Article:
Shannon number

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Claude Shannon

The Shannon number, named after the American mathematician Claude Shannon, is a conservative lower bound of the game-tree complexity of chess of 10120, based on an average of about 103 possibilities for a pair of moves consisting of a move for White followed by a move for Black, and a typical game lasting about 40 such pairs of moves.

Shannon's calculation[edit]

Shannon showed a calculation for the lower bound of the game-tree complexity of chess, resulting in about 10120 possible games, to demonstrate the impracticality of solving chess by brute force, in his 1950 paper "Programming a Computer for Playing Chess".[1] (This influential paper introduced the field of computer chess.)

Shannon also estimated the number of possible positions, of the general order of , or roughly 3.7*1043. This includes some illegal positions (e.g., pawns on the first rank, both kings in check) and excludes legal positions following captures and promotions.

Number of plies (half-moves) Number of possible positions[2] Number of checkmates[3]
1 20 0
2 400 0
3 8,902 0
4 197,281 8
5 4,865,609 347
6 119,060,324 10,828
7 3,195,901,860 435,767
8 84,998,978,956 9,852,036
9 2,439,530,234,167 400,191,963
10 69,352,859,712,417 8,790,619,155
11 2,097,651,003,696,806 362,290,010,907
12 62,854,969,236,701,747 8,361,091,858,959
13 1,981,066,775,000,396,239 346,742,245,764,219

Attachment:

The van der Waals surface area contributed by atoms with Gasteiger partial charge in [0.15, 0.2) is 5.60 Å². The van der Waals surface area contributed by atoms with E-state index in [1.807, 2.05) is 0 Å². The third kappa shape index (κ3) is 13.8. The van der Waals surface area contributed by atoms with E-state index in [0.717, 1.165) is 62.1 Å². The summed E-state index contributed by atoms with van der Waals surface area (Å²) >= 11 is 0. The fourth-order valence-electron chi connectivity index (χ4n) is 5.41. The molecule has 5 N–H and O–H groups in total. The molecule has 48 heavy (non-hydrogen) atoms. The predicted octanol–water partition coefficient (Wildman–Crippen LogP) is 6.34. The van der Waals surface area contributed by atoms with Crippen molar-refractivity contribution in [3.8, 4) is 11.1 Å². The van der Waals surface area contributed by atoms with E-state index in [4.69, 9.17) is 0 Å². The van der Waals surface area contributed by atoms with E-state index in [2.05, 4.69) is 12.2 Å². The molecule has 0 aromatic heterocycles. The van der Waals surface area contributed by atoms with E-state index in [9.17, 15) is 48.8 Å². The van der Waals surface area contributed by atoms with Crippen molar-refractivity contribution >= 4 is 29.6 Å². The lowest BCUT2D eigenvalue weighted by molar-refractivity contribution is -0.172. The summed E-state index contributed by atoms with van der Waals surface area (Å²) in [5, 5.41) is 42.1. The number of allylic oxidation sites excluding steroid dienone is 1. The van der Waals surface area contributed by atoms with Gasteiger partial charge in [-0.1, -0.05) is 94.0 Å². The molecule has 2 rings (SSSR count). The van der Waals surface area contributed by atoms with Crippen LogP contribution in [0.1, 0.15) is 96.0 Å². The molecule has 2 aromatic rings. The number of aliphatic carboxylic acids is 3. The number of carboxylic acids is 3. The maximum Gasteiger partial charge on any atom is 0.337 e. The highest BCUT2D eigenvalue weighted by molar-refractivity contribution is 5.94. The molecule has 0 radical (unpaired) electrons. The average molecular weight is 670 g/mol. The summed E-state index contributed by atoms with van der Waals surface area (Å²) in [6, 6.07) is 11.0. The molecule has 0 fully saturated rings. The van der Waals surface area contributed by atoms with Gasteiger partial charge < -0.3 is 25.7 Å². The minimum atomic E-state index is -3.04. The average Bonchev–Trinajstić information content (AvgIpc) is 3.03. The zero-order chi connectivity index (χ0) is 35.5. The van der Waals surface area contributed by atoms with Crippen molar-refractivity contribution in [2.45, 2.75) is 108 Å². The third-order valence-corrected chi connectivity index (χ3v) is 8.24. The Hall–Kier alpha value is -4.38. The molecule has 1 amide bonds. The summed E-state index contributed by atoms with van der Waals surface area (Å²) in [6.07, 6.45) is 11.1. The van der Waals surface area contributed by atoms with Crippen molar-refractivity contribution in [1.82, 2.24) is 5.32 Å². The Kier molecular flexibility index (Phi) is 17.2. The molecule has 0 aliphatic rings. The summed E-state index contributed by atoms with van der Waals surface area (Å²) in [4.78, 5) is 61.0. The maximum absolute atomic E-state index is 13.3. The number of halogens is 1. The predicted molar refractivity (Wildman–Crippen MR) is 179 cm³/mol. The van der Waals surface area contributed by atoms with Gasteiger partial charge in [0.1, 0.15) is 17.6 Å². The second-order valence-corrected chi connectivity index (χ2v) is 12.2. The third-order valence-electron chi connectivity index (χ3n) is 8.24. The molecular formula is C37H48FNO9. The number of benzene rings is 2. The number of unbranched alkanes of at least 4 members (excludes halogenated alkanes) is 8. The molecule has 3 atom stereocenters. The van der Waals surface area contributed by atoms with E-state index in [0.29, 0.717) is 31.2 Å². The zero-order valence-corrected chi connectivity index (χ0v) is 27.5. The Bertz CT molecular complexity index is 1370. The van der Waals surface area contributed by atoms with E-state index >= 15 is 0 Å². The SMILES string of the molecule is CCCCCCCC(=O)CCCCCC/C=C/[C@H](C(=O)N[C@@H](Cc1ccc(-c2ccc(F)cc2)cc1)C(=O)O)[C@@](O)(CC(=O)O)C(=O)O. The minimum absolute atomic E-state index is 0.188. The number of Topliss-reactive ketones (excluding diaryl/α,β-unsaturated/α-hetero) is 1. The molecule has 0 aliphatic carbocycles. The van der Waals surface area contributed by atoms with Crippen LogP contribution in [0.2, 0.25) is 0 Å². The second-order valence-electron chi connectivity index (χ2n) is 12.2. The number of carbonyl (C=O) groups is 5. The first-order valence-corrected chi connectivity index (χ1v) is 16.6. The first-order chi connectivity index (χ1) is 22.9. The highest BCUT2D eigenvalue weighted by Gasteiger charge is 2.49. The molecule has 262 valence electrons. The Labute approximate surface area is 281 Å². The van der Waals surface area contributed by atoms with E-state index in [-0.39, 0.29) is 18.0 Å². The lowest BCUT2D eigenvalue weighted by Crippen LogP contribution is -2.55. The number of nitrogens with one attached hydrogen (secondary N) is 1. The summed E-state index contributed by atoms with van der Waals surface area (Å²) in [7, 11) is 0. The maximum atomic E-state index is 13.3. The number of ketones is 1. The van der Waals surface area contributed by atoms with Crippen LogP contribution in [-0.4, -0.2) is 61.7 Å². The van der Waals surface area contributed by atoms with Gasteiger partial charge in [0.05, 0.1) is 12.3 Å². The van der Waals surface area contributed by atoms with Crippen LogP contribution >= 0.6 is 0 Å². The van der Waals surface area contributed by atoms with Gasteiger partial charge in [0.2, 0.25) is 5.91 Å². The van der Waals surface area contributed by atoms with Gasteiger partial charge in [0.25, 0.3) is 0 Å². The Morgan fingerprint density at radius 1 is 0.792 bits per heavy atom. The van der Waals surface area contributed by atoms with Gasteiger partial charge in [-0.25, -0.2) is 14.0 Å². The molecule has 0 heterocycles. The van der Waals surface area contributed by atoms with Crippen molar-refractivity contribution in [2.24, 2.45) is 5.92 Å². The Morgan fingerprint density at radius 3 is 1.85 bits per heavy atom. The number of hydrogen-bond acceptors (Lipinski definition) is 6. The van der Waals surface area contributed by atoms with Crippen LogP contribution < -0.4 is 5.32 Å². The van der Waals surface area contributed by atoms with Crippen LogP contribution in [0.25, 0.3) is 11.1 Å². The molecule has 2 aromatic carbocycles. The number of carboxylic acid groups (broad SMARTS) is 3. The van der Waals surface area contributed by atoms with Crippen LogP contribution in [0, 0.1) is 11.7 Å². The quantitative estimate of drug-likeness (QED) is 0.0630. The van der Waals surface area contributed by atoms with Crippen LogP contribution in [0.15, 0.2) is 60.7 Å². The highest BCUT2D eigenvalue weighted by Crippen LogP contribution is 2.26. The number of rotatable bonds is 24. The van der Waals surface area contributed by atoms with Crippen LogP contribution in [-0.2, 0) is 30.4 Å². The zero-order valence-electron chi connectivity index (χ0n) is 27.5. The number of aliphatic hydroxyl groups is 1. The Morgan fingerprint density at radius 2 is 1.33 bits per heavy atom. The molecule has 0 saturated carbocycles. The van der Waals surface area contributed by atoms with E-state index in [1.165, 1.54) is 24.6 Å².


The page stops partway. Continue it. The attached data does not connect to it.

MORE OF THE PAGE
14 61,885,021,521,585,529,237
15 2,015,099,950,053,364,471,960

After each player has moved a piece 5 times each (10 ply) there are 69,352,859,712,417 possible games that could have been played.

Tighter bounds[edit]


Taking Shannon's numbers into account, Victor Allis calculated an upper bound of 5×1052 for the number of positions, and estimated the true number to be about 1050.[4] Recent results[5] improve that estimate, by proving an upper bound of 8.7x1045, and showing[6][7] an upper bound 4×1037 in the absence of promotions.


Allis also estimated the game-tree complexity to be at least 10123, "based on an average branching factor of 35 and an average game length of 80". As a comparison, the number of atoms in the observable universe, to which it is often compared, is roughly estimated to be 1080.

Accurate estimates[edit]

John Tromp and Peter Österlund estimated the number of legal chess positions with a 95% confidence level at , based on an efficiently computable bijection between integers and chess positions.[5]

Number of sensible chess games[edit]

As a comparison to the Shannon number, if chess is analyzed for the number of "sensible" games that can be played (not counting ridiculous or obvious game-losing moves such as moving a queen to be immediately captured by a pawn without compensation), then the result is closer to around 1040 games. This is based on having a choice of about three sensible moves at each ply (half-move), and a game length of 80 plies (or, equivalently, 40 moves).[8]

See also[edit]

Notes and references[edit]

  1. ^ Claude Shannon (1950). "Programming a Computer for Playing Chess" (PDF). Philosophical Magazine. 41 (314). Archived from the original (PDF) on 2020-05-23.
  2. ^ "A048987 - Oeis".
  3. ^ "A079485 - Oeis".
  4. ^ Victor Allis (1994). Searching for Solutions in Games and Artificial Intelligence (PDF). Ph.D. Thesis, University of Limburg, Maastricht, The Netherlands. ISBN 978-90-900748-8-7.
  5. ^ a b John Tromp (2022). "Chess Position Ranking". GitHub.
  6. ^ S. Steinerberger (2015). "On the Number of Positions in Chess Without Promotion". International Journal of Game Theory. 44 (3): 761–767. doi:10.1007/s00182-014-0453-7. S2CID 31972497.
  7. ^ Gourion, Daniel (2021-12-16), An upper bound for the number of chess diagrams without promotion, arXiv:2112.09386, retrieved 2021-12-18
  8. ^ "How many chess games are possible?" Dr. James Grime talking about the Shannon Number and other chess stuff (films by Brady Haran). MSRI, Mathematical Sciences.

External links[edit]